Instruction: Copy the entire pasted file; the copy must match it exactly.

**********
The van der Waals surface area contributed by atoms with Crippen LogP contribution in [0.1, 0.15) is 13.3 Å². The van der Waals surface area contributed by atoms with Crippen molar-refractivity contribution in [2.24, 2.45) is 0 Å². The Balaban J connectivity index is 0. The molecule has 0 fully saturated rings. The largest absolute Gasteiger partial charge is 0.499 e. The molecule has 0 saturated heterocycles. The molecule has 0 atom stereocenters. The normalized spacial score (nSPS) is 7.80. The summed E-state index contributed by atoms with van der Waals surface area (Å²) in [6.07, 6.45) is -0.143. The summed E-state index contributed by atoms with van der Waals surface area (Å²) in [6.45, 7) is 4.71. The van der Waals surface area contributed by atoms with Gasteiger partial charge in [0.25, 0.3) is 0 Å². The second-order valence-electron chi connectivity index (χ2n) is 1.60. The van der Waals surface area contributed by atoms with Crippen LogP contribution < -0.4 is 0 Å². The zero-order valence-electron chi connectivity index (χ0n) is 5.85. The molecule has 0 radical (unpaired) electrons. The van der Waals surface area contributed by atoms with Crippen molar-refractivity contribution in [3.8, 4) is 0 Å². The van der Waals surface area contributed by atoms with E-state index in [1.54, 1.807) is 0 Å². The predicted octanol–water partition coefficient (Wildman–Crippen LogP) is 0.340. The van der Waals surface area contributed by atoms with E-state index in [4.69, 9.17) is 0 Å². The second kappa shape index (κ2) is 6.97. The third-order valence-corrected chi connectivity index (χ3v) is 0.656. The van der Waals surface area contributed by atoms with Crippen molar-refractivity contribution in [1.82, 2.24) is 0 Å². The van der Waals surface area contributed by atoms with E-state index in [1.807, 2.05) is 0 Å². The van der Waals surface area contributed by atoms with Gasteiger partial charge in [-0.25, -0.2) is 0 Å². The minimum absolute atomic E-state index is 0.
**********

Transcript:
The van der Waals surface area contributed by atoms with Crippen LogP contribution in [0.1, 0.15) is 13.3 Å². The van der Waals surface area contributed by atoms with Crippen molar-refractivity contribution in [2.24, 2.45) is 0 Å². The Balaban J connectivity index is 0. The molecule has 0 fully saturated rings. The largest absolute Gasteiger partial charge is 0.499 e. The molecule has 0 saturated heterocycles. The molecule has 0 atom stereocenters. The normalized spacial score (nSPS) is 7.80. The summed E-state index contributed by atoms with van der Waals surface area (Å²) in [6.07, 6.45) is -0.143. The summed E-state index contributed by atoms with van der Waals surface area (Å²) in [6.45, 7) is 4.71. The van der Waals surface area contributed by atoms with Gasteiger partial charge in [0.25, 0.3) is 0 Å². The second-order valence-electron chi connectivity index (χ2n) is 1.60. The van der Waals surface area contributed by atoms with Crippen LogP contribution < -0.4 is 0 Å². The zero-order valence-electron chi connectivity index (χ0n) is 5.85. The molecule has 0 radical (unpaired) electrons. The van der Waals surface area contributed by atoms with Crippen molar-refractivity contribution in [3.8, 4) is 0 Å². The van der Waals surface area contributed by atoms with E-state index in [1.54, 1.807) is 0 Å². The predicted octanol–water partition coefficient (Wildman–Crippen LogP) is 0.340. The van der Waals surface area contributed by atoms with E-state index in [4.69, 9.17) is 0 Å². The second kappa shape index (κ2) is 6.97. The third-order valence-corrected chi connectivity index (χ3v) is 0.656. The van der Waals surface area contributed by atoms with Crippen molar-refractivity contribution in [1.82, 2.24) is 0 Å². The van der Waals surface area contributed by atoms with E-state index in [1.807, 2.05) is 0 Å². The van der Waals surface area contributed by atoms with Gasteiger partial charge in [-0.25, -0.2) is 0 Å². The minimum absolute atomic E-state index is 0.